Hepatitis B is
a liver disease caused by infection with the hepatitis B virus (HBV). Hepatitis
B is one of the most common forms of
viral hepatitis, which includes
hepatitis A, B, C, D, and E. But hepatitis has many
other causes, including some medicines, long-term alcohol use, fatty deposits
in the liver, and exposure to certain industrial chemicals.
How HBV is spread
HBV is spread when blood,
semen, or vaginal fluids (including menstrual blood)
from an infected person enter another person's body, usually in one of the
When you're living with a disease like hepatitis C, it's natural to want to try any treatment possible to relieve your symptoms and improve your quality of life. Standard hepatitis C treatment has come a long way towards curing the disease. However, the drugs don't always work and they can have side effects.
For some patients with the disease, hepatitis C complementary and alternative treatment offers another option. "One of the things I always say is that, obviously, Western medicine does not have...
Sexual contact. The hepatitis B virus can
enter the body through a break in the lining of the
urethra, or mouth. Sexual contact is the most
important risk factor for the spread of HBV in North America.
Sharing needles. People who share needles and other equipment (such as cotton,
spoons, and water) used for injecting illegal drugs may inject HBV-infected
blood into their veins.
Work-related exposure. People who handle
blood or instruments used to draw blood may become infected with the virus.
Health care workers are at risk of becoming infected with the virus if they are
accidentally stuck with a used needle or other sharp instrument contaminated
with an infected person's blood. Infection also can occur if blood splashes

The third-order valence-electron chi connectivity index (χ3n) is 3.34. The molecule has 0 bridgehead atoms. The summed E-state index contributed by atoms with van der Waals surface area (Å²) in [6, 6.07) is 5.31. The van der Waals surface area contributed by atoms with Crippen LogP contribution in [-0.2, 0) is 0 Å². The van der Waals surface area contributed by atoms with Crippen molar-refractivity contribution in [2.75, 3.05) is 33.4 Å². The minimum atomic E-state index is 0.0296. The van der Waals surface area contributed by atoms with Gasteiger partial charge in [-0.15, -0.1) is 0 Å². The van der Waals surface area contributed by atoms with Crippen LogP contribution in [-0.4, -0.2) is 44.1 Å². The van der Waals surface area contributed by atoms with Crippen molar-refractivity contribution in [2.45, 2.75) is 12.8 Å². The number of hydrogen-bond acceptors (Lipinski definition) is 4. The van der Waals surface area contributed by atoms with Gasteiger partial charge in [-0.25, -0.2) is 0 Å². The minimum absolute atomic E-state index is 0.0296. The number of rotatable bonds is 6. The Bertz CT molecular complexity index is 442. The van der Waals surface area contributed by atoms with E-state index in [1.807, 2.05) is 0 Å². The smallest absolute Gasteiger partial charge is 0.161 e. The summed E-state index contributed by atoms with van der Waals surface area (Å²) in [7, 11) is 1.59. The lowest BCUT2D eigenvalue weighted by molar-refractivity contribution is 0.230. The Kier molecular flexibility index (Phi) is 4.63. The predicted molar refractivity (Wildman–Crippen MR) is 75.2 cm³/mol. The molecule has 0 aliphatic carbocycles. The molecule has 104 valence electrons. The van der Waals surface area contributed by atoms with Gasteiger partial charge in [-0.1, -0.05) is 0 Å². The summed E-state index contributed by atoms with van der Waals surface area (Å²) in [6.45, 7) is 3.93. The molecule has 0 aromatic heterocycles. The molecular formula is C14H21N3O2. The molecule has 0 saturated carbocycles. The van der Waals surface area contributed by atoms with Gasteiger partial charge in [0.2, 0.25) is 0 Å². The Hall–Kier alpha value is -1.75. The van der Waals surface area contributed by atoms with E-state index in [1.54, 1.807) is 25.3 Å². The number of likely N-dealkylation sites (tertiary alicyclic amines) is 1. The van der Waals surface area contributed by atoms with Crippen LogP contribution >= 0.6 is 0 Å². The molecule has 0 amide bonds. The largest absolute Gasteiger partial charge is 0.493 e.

onto an exposed surface, such as the eyes, mouth, or a cut in the
Childbirth. A newborn baby can get the virus from his or her
mother during delivery when the baby comes in contact with the mother's body
fluids in the birth canal (perinatal transmission). But breast-feeding does not
transmit the virus from a woman with HBV to her child.
piercings and tattoos. HBV may be spread when needles used for body piercing or
tattooing are not properly cleaned (sterilized) and HBV-infected blood enters a
Toiletries. Grooming items such as razors and
toothbrushes can spread HBV if they carry blood from a person who is infected
with the virus.
In the past, blood transfusions were a common means of
spreading HBV. Organ transplants could also spread the disease. Today, all
donated blood and organs in the United States are screened for the virus, so it
is extremely unlikely that you could become infected with the virus from a
blood transfusion or organ transplant.
Contagious and incubation periods
an average of 60 to 90 days (although they can appear 45 to 180 days) after you
have contact with the hepatitis B virus (incubation period). Blood, semen, and vaginal fluids (including menstrual blood),
whether fresh or dried, are highly contagious (HBV can be easily spread) during
this period and for several weeks after the onset of symptoms.
Blood contains the highest quantities of the
hepatitis B virus.
Blood and other body fluids that contain the
virus can remain contagious for at least a week and possibly much longer, even
if they are dried.
If you have a short-term HBV (acute) infection, you
usually cannot spread the virus after
antibodies against the surface
antigen of HBV appear. This generally takes several
weeks. If you have a long-term (chronic) HBV infection, you are able to spread
the virus as long as you have an active infection.
WebMD Medical Reference from Healthwise
October 15, 2007
This information is not intended to replace the advice of a doctor.
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